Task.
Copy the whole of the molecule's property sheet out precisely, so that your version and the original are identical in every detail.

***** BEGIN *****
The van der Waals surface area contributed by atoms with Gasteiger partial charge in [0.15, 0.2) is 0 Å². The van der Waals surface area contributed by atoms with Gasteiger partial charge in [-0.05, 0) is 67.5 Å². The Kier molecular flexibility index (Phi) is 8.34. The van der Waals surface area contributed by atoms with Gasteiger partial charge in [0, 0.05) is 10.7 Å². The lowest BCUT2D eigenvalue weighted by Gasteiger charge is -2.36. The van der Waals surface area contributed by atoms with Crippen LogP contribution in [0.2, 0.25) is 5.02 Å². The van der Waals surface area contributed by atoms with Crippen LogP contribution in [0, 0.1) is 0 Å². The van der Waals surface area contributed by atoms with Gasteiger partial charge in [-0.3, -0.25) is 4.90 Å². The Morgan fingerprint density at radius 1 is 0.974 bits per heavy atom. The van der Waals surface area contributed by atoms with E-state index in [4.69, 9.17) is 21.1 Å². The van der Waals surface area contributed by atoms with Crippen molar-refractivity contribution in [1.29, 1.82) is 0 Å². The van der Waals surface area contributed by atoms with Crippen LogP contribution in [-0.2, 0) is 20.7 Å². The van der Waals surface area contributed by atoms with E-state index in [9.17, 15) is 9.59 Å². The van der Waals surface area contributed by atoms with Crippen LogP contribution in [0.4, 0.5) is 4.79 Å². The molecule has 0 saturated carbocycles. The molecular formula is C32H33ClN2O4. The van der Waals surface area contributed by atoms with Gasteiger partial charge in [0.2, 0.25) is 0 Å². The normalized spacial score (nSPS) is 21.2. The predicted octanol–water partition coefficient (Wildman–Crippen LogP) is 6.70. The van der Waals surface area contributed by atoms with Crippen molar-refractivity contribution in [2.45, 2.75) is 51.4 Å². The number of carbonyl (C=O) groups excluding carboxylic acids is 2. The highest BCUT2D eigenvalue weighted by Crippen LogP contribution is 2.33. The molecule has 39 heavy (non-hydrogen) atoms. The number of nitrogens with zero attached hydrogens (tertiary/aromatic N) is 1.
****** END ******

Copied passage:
The van der Waals surface area contributed by atoms with Gasteiger partial charge in [0.15, 0.2) is 0 Å². The van der Waals surface area contributed by atoms with Gasteiger partial charge in [-0.05, 0) is 67.5 Å². The Kier molecular flexibility index (Phi) is 8.34. The van der Waals surface area contributed by atoms with Gasteiger partial charge in [0, 0.05) is 10.7 Å². The lowest BCUT2D eigenvalue weighted by Gasteiger charge is -2.36. The van der Waals surface area contributed by atoms with Crippen LogP contribution in [0.2, 0.25) is 5.02 Å². The van der Waals surface area contributed by atoms with Crippen LogP contribution in [0, 0.1) is 0 Å². The van der Waals surface area contributed by atoms with Gasteiger partial charge in [-0.3, -0.25) is 4.90 Å². The Morgan fingerprint density at radius 1 is 0.974 bits per heavy atom. The van der Waals surface area contributed by atoms with E-state index in [4.69, 9.17) is 21.1 Å². The van der Waals surface area contributed by atoms with Crippen molar-refractivity contribution in [1.29, 1.82) is 0 Å². The van der Waals surface area contributed by atoms with Crippen LogP contribution in [-0.2, 0) is 20.7 Å². The van der Waals surface area contributed by atoms with E-state index in [9.17, 15) is 9.59 Å². The van der Waals surface area contributed by atoms with Crippen LogP contribution in [0.4, 0.5) is 4.79 Å². The molecule has 0 saturated carbocycles. The molecular formula is C32H33ClN2O4. The van der Waals surface area contributed by atoms with Gasteiger partial charge in [0.2, 0.25) is 0 Å². The normalized spacial score (nSPS) is 21.2. The predicted octanol–water partition coefficient (Wildman–Crippen LogP) is 6.70. The van der Waals surface area contributed by atoms with Crippen molar-refractivity contribution in [2.45, 2.75) is 51.4 Å². The number of carbonyl (C=O) groups excluding carboxylic acids is 2. The highest BCUT2D eigenvalue weighted by Crippen LogP contribution is 2.33. The molecule has 39 heavy (non-hydrogen) atoms. The number of nitrogens with zero attached hydrogens (tertiary/aromatic N) is 1.